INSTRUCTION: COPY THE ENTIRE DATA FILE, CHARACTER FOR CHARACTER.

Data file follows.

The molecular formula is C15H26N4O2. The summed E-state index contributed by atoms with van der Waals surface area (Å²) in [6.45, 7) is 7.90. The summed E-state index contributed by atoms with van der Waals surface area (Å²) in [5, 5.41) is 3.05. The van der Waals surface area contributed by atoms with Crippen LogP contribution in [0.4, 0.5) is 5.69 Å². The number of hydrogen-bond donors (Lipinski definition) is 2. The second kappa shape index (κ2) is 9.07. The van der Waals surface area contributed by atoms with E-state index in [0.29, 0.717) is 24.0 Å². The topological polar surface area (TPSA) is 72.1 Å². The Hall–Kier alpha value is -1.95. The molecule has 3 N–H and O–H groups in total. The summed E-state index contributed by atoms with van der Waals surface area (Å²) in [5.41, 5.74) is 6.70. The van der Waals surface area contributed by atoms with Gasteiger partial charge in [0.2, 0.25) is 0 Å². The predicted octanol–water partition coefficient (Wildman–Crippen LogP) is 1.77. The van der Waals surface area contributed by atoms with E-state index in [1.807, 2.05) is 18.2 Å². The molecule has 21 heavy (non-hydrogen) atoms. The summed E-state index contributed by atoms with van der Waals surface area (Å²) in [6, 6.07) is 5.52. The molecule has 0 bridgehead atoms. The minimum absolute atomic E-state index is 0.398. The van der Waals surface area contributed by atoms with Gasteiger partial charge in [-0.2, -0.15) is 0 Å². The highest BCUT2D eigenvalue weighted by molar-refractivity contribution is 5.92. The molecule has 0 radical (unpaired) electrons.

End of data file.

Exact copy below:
The molecular formula is C15H26N4O2. The summed E-state index contributed by atoms with van der Waals surface area (Å²) in [6.45, 7) is 7.90. The summed E-state index contributed by atoms with van der Waals surface area (Å²) in [5, 5.41) is 3.05. The van der Waals surface area contributed by atoms with Crippen LogP contribution in [0.4, 0.5) is 5.69 Å². The number of hydrogen-bond donors (Lipinski definition) is 2. The second kappa shape index (κ2) is 9.07. The van der Waals surface area contributed by atoms with E-state index in [0.29, 0.717) is 24.0 Å². The topological polar surface area (TPSA) is 72.1 Å². The Hall–Kier alpha value is -1.95. The molecule has 3 N–H and O–H groups in total. The summed E-state index contributed by atoms with van der Waals surface area (Å²) in [5.41, 5.74) is 6.70. The van der Waals surface area contributed by atoms with Gasteiger partial charge in [0.2, 0.25) is 0 Å². The predicted octanol–water partition coefficient (Wildman–Crippen LogP) is 1.77. The van der Waals surface area contributed by atoms with E-state index in [1.807, 2.05) is 18.2 Å². The molecule has 21 heavy (non-hydrogen) atoms. The summed E-state index contributed by atoms with van der Waals surface area (Å²) in [6, 6.07) is 5.52. The molecule has 0 bridgehead atoms. The minimum absolute atomic E-state index is 0.398. The van der Waals surface area contributed by atoms with Gasteiger partial charge in [-0.2, -0.15) is 0 Å². The highest BCUT2D eigenvalue weighted by molar-refractivity contribution is 5.92. The molecule has 0 radical (unpaired) electrons.